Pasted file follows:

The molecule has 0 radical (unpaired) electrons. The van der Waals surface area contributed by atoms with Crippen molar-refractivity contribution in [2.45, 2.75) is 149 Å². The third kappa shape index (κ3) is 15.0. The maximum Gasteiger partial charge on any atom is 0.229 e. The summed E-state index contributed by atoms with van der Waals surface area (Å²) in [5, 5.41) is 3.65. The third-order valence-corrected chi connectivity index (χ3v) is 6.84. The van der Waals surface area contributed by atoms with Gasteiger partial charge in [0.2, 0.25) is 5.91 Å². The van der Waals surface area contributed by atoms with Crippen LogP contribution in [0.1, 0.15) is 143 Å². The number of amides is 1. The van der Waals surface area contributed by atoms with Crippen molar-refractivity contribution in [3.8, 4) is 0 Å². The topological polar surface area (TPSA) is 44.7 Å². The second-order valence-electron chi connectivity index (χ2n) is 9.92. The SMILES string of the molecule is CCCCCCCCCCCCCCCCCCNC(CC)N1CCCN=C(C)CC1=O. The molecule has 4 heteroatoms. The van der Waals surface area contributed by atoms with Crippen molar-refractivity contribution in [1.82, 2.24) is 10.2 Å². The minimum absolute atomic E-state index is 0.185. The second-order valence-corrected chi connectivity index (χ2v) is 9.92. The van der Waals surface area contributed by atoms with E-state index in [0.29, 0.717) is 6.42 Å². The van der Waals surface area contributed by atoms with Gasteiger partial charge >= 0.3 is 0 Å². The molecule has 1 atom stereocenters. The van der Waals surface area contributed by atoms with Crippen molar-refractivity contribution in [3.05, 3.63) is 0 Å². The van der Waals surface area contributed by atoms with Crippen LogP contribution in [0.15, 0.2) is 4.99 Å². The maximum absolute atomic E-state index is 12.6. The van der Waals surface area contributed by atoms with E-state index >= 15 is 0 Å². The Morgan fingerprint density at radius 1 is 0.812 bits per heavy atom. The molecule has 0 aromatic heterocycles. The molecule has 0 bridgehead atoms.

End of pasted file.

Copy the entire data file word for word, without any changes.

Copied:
The molecule has 0 radical (unpaired) electrons. The van der Waals surface area contributed by atoms with Crippen molar-refractivity contribution in [2.45, 2.75) is 149 Å². The third kappa shape index (κ3) is 15.0. The maximum Gasteiger partial charge on any atom is 0.229 e. The summed E-state index contributed by atoms with van der Waals surface area (Å²) in [5, 5.41) is 3.65. The third-order valence-corrected chi connectivity index (χ3v) is 6.84. The van der Waals surface area contributed by atoms with Gasteiger partial charge in [0.2, 0.25) is 5.91 Å². The van der Waals surface area contributed by atoms with Crippen LogP contribution in [0.1, 0.15) is 143 Å². The number of amides is 1. The van der Waals surface area contributed by atoms with Crippen molar-refractivity contribution in [3.8, 4) is 0 Å². The topological polar surface area (TPSA) is 44.7 Å². The second-order valence-electron chi connectivity index (χ2n) is 9.92. The SMILES string of the molecule is CCCCCCCCCCCCCCCCCCNC(CC)N1CCCN=C(C)CC1=O. The molecule has 4 heteroatoms. The van der Waals surface area contributed by atoms with Crippen molar-refractivity contribution in [1.82, 2.24) is 10.2 Å². The minimum absolute atomic E-state index is 0.185. The second-order valence-corrected chi connectivity index (χ2v) is 9.92. The van der Waals surface area contributed by atoms with E-state index in [0.29, 0.717) is 6.42 Å². The van der Waals surface area contributed by atoms with Gasteiger partial charge >= 0.3 is 0 Å². The molecule has 1 atom stereocenters. The van der Waals surface area contributed by atoms with Crippen molar-refractivity contribution in [3.05, 3.63) is 0 Å². The van der Waals surface area contributed by atoms with Crippen LogP contribution in [0.15, 0.2) is 4.99 Å². The maximum absolute atomic E-state index is 12.6. The van der Waals surface area contributed by atoms with E-state index >= 15 is 0 Å². The Morgan fingerprint density at radius 1 is 0.812 bits per heavy atom. The molecule has 0 aromatic heterocycles. The molecule has 0 bridgehead atoms.